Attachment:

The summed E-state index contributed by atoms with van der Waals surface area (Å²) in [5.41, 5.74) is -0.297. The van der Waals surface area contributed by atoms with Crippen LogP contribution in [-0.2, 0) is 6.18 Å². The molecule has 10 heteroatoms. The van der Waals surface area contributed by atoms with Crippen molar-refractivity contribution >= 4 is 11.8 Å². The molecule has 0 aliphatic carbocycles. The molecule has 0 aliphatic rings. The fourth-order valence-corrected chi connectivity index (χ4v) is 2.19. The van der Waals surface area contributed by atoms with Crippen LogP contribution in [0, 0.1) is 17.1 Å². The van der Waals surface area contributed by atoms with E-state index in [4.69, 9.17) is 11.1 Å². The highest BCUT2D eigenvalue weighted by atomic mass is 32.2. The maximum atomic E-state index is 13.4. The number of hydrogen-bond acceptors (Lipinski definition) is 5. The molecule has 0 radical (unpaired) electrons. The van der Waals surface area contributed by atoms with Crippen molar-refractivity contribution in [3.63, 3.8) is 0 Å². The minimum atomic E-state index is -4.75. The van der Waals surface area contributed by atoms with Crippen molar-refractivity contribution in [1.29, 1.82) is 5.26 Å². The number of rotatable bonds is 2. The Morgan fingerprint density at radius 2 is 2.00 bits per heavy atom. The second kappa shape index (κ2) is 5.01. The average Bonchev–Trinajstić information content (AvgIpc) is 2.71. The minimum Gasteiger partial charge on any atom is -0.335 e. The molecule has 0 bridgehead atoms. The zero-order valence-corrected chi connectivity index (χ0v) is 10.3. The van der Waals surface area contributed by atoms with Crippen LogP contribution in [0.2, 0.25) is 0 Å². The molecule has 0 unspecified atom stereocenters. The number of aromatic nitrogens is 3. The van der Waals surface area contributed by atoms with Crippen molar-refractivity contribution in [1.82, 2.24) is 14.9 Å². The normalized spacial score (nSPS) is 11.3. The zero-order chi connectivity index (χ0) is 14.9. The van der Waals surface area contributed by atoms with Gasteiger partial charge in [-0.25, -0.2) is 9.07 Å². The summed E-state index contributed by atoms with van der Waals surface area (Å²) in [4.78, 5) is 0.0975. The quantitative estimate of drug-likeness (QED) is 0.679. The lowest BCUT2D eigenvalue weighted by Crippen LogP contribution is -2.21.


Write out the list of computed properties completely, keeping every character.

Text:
The summed E-state index contributed by atoms with van der Waals surface area (Å²) in [5.41, 5.74) is -0.297. The van der Waals surface area contributed by atoms with Crippen LogP contribution in [-0.2, 0) is 6.18 Å². The molecule has 10 heteroatoms. The van der Waals surface area contributed by atoms with Crippen molar-refractivity contribution >= 4 is 11.8 Å². The molecule has 0 aliphatic carbocycles. The molecule has 0 aliphatic rings. The fourth-order valence-corrected chi connectivity index (χ4v) is 2.19. The van der Waals surface area contributed by atoms with Crippen LogP contribution in [0, 0.1) is 17.1 Å². The van der Waals surface area contributed by atoms with E-state index in [4.69, 9.17) is 11.1 Å². The highest BCUT2D eigenvalue weighted by atomic mass is 32.2. The maximum atomic E-state index is 13.4. The number of hydrogen-bond acceptors (Lipinski definition) is 5. The molecule has 0 radical (unpaired) electrons. The van der Waals surface area contributed by atoms with Crippen molar-refractivity contribution in [3.63, 3.8) is 0 Å². The minimum atomic E-state index is -4.75. The van der Waals surface area contributed by atoms with Crippen molar-refractivity contribution in [1.29, 1.82) is 5.26 Å². The number of rotatable bonds is 2. The Morgan fingerprint density at radius 2 is 2.00 bits per heavy atom. The second kappa shape index (κ2) is 5.01. The average Bonchev–Trinajstić information content (AvgIpc) is 2.71. The minimum Gasteiger partial charge on any atom is -0.335 e. The molecule has 0 bridgehead atoms. The zero-order valence-corrected chi connectivity index (χ0v) is 10.3. The van der Waals surface area contributed by atoms with Crippen LogP contribution in [0.2, 0.25) is 0 Å². The molecule has 0 unspecified atom stereocenters. The number of aromatic nitrogens is 3. The van der Waals surface area contributed by atoms with Crippen molar-refractivity contribution in [1.82, 2.24) is 14.9 Å². The normalized spacial score (nSPS) is 11.3. The zero-order chi connectivity index (χ0) is 14.9. The van der Waals surface area contributed by atoms with Gasteiger partial charge in [-0.25, -0.2) is 9.07 Å². The summed E-state index contributed by atoms with van der Waals surface area (Å²) in [4.78, 5) is 0.0975. The quantitative estimate of drug-likeness (QED) is 0.679. The lowest BCUT2D eigenvalue weighted by Crippen LogP contribution is -2.21.